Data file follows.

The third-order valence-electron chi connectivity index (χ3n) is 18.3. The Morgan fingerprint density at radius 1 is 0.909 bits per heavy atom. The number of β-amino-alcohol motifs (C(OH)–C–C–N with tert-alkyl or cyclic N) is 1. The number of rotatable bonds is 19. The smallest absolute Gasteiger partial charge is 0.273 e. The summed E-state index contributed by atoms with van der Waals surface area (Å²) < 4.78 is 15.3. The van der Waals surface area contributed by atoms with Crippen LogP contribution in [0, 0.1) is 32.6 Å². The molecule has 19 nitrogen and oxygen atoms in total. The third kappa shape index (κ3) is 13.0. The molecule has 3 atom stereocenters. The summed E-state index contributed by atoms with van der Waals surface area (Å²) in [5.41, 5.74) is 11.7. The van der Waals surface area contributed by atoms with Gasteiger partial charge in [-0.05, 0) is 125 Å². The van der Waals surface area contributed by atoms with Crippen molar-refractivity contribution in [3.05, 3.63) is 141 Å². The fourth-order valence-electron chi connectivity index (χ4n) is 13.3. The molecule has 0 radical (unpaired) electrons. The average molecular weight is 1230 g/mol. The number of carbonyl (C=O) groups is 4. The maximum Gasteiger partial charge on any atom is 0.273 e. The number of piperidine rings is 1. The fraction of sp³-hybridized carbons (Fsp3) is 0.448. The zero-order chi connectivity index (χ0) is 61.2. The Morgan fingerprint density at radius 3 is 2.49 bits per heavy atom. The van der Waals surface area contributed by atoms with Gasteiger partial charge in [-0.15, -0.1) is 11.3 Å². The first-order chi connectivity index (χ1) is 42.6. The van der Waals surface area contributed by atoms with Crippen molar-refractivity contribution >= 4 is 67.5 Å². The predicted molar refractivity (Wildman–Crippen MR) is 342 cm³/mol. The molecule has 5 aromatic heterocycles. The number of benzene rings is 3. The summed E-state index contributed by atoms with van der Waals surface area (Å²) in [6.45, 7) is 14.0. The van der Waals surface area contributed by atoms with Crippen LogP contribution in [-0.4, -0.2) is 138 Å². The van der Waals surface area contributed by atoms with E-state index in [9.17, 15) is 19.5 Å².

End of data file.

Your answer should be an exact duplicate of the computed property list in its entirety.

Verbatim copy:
The third-order valence-electron chi connectivity index (χ3n) is 18.3. The Morgan fingerprint density at radius 1 is 0.909 bits per heavy atom. The number of β-amino-alcohol motifs (C(OH)–C–C–N with tert-alkyl or cyclic N) is 1. The number of rotatable bonds is 19. The smallest absolute Gasteiger partial charge is 0.273 e. The summed E-state index contributed by atoms with van der Waals surface area (Å²) < 4.78 is 15.3. The van der Waals surface area contributed by atoms with Crippen LogP contribution in [0, 0.1) is 32.6 Å². The molecule has 19 nitrogen and oxygen atoms in total. The third kappa shape index (κ3) is 13.0. The molecule has 3 atom stereocenters. The summed E-state index contributed by atoms with van der Waals surface area (Å²) in [5.41, 5.74) is 11.7. The van der Waals surface area contributed by atoms with Gasteiger partial charge in [-0.05, 0) is 125 Å². The van der Waals surface area contributed by atoms with Crippen molar-refractivity contribution in [3.05, 3.63) is 141 Å². The fourth-order valence-electron chi connectivity index (χ4n) is 13.3. The molecule has 0 radical (unpaired) electrons. The average molecular weight is 1230 g/mol. The number of carbonyl (C=O) groups is 4. The maximum Gasteiger partial charge on any atom is 0.273 e. The number of piperidine rings is 1. The fraction of sp³-hybridized carbons (Fsp3) is 0.448. The zero-order chi connectivity index (χ0) is 61.2. The Morgan fingerprint density at radius 3 is 2.49 bits per heavy atom. The van der Waals surface area contributed by atoms with Gasteiger partial charge in [-0.15, -0.1) is 11.3 Å². The first-order chi connectivity index (χ1) is 42.6. The van der Waals surface area contributed by atoms with Crippen molar-refractivity contribution >= 4 is 67.5 Å². The predicted molar refractivity (Wildman–Crippen MR) is 342 cm³/mol. The molecule has 5 aromatic heterocycles. The number of benzene rings is 3. The summed E-state index contributed by atoms with van der Waals surface area (Å²) in [6.45, 7) is 14.0. The van der Waals surface area contributed by atoms with Crippen LogP contribution in [-0.4, -0.2) is 138 Å². The van der Waals surface area contributed by atoms with E-state index in [9.17, 15) is 19.5 Å².